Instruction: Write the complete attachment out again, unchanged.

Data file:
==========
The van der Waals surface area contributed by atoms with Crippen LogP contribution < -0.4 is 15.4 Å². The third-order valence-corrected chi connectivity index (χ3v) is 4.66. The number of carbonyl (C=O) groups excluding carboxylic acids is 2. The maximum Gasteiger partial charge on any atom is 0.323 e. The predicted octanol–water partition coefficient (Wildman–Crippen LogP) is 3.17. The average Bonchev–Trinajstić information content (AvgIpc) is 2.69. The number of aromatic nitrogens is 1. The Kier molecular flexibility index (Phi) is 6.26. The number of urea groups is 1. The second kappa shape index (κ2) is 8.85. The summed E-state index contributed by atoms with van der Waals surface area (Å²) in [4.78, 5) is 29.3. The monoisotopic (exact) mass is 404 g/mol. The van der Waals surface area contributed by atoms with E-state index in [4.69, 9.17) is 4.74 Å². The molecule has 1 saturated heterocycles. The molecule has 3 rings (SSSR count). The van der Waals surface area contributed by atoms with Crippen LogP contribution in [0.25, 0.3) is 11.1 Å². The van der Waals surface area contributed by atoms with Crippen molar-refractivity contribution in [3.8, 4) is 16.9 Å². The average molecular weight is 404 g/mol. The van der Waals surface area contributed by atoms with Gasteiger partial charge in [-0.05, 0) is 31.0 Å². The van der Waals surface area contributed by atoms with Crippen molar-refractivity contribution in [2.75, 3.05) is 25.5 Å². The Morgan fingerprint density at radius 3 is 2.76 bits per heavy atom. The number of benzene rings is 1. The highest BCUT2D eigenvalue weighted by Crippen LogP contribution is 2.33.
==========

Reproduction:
The van der Waals surface area contributed by atoms with Crippen LogP contribution < -0.4 is 15.4 Å². The third-order valence-corrected chi connectivity index (χ3v) is 4.66. The number of carbonyl (C=O) groups excluding carboxylic acids is 2. The maximum Gasteiger partial charge on any atom is 0.323 e. The predicted octanol–water partition coefficient (Wildman–Crippen LogP) is 3.17. The average Bonchev–Trinajstić information content (AvgIpc) is 2.69. The number of aromatic nitrogens is 1. The Kier molecular flexibility index (Phi) is 6.26. The number of urea groups is 1. The second kappa shape index (κ2) is 8.85. The summed E-state index contributed by atoms with van der Waals surface area (Å²) in [4.78, 5) is 29.3. The monoisotopic (exact) mass is 404 g/mol. The van der Waals surface area contributed by atoms with E-state index in [4.69, 9.17) is 4.74 Å². The molecule has 1 saturated heterocycles. The molecule has 3 rings (SSSR count). The van der Waals surface area contributed by atoms with Crippen LogP contribution in [0.25, 0.3) is 11.1 Å². The van der Waals surface area contributed by atoms with Crippen molar-refractivity contribution in [3.8, 4) is 16.9 Å². The average molecular weight is 404 g/mol. The van der Waals surface area contributed by atoms with Gasteiger partial charge in [-0.05, 0) is 31.0 Å². The van der Waals surface area contributed by atoms with Crippen molar-refractivity contribution in [2.75, 3.05) is 25.5 Å². The Morgan fingerprint density at radius 3 is 2.76 bits per heavy atom. The number of benzene rings is 1. The highest BCUT2D eigenvalue weighted by Crippen LogP contribution is 2.33.